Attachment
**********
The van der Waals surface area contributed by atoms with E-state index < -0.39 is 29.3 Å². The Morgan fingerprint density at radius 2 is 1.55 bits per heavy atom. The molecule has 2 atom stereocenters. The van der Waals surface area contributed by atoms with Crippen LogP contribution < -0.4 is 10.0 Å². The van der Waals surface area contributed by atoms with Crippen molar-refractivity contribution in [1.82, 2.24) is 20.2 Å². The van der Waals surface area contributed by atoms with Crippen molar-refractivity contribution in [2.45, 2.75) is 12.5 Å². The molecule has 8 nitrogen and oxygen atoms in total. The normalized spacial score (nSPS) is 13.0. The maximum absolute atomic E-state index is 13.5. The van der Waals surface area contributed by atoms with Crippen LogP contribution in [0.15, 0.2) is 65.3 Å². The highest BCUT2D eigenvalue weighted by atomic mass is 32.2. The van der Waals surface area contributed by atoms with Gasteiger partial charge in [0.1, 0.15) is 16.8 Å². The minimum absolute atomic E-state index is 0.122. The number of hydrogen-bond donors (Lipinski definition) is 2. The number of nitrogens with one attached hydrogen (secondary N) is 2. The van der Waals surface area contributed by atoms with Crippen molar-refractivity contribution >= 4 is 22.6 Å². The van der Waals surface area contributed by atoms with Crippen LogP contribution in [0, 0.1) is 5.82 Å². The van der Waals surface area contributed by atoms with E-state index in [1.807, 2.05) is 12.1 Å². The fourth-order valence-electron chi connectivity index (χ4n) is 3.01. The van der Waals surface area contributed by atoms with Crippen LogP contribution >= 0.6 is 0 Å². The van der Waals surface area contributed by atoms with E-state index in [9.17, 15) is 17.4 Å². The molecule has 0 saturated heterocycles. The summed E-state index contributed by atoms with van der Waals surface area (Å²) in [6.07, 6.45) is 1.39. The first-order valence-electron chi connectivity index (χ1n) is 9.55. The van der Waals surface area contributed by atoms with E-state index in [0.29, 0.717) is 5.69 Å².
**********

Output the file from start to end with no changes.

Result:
The van der Waals surface area contributed by atoms with E-state index < -0.39 is 29.3 Å². The Morgan fingerprint density at radius 2 is 1.55 bits per heavy atom. The molecule has 2 atom stereocenters. The van der Waals surface area contributed by atoms with Crippen LogP contribution < -0.4 is 10.0 Å². The van der Waals surface area contributed by atoms with Crippen molar-refractivity contribution in [1.82, 2.24) is 20.2 Å². The van der Waals surface area contributed by atoms with Crippen molar-refractivity contribution in [2.45, 2.75) is 12.5 Å². The molecule has 8 nitrogen and oxygen atoms in total. The normalized spacial score (nSPS) is 13.0. The maximum absolute atomic E-state index is 13.5. The van der Waals surface area contributed by atoms with Crippen LogP contribution in [0.15, 0.2) is 65.3 Å². The highest BCUT2D eigenvalue weighted by atomic mass is 32.2. The van der Waals surface area contributed by atoms with Gasteiger partial charge in [0.1, 0.15) is 16.8 Å². The minimum absolute atomic E-state index is 0.122. The number of hydrogen-bond donors (Lipinski definition) is 2. The number of nitrogens with one attached hydrogen (secondary N) is 2. The van der Waals surface area contributed by atoms with Crippen molar-refractivity contribution >= 4 is 22.6 Å². The van der Waals surface area contributed by atoms with Crippen LogP contribution in [0, 0.1) is 5.82 Å². The van der Waals surface area contributed by atoms with E-state index in [1.807, 2.05) is 12.1 Å². The fourth-order valence-electron chi connectivity index (χ4n) is 3.01. The van der Waals surface area contributed by atoms with Crippen LogP contribution >= 0.6 is 0 Å². The van der Waals surface area contributed by atoms with E-state index in [9.17, 15) is 17.4 Å². The molecule has 0 saturated heterocycles. The summed E-state index contributed by atoms with van der Waals surface area (Å²) in [6.07, 6.45) is 1.39. The first-order valence-electron chi connectivity index (χ1n) is 9.55. The van der Waals surface area contributed by atoms with E-state index in [0.29, 0.717) is 5.69 Å².